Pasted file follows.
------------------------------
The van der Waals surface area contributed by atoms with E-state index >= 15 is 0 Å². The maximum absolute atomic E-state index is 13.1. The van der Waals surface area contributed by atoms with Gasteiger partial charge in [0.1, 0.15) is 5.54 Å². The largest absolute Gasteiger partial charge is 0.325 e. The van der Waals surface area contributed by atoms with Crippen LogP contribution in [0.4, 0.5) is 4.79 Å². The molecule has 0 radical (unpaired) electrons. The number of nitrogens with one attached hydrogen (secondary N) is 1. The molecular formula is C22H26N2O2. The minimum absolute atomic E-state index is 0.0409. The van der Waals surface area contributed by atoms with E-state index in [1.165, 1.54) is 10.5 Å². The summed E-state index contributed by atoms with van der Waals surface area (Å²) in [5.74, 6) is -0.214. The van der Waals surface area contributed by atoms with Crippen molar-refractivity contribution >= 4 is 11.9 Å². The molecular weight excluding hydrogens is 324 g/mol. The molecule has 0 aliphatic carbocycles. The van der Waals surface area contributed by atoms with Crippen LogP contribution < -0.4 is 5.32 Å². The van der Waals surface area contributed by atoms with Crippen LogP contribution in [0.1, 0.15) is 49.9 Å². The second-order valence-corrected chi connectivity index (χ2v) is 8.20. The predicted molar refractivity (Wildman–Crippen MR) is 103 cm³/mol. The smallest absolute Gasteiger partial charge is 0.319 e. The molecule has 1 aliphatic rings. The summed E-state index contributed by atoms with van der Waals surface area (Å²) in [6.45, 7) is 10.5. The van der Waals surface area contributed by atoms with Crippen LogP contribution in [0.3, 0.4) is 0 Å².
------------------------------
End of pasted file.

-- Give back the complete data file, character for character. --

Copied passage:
The van der Waals surface area contributed by atoms with E-state index >= 15 is 0 Å². The maximum absolute atomic E-state index is 13.1. The van der Waals surface area contributed by atoms with Gasteiger partial charge in [0.1, 0.15) is 5.54 Å². The largest absolute Gasteiger partial charge is 0.325 e. The van der Waals surface area contributed by atoms with Crippen LogP contribution in [0.4, 0.5) is 4.79 Å². The molecule has 0 radical (unpaired) electrons. The number of nitrogens with one attached hydrogen (secondary N) is 1. The molecular formula is C22H26N2O2. The minimum absolute atomic E-state index is 0.0409. The van der Waals surface area contributed by atoms with E-state index in [1.165, 1.54) is 10.5 Å². The summed E-state index contributed by atoms with van der Waals surface area (Å²) in [5.74, 6) is -0.214. The van der Waals surface area contributed by atoms with Crippen molar-refractivity contribution >= 4 is 11.9 Å². The molecular weight excluding hydrogens is 324 g/mol. The molecule has 0 aliphatic carbocycles. The van der Waals surface area contributed by atoms with Crippen LogP contribution < -0.4 is 5.32 Å². The van der Waals surface area contributed by atoms with Crippen LogP contribution in [0.1, 0.15) is 49.9 Å². The second-order valence-corrected chi connectivity index (χ2v) is 8.20. The predicted molar refractivity (Wildman–Crippen MR) is 103 cm³/mol. The smallest absolute Gasteiger partial charge is 0.319 e. The molecule has 1 aliphatic rings. The summed E-state index contributed by atoms with van der Waals surface area (Å²) in [6.45, 7) is 10.5. The van der Waals surface area contributed by atoms with Crippen LogP contribution in [0.3, 0.4) is 0 Å².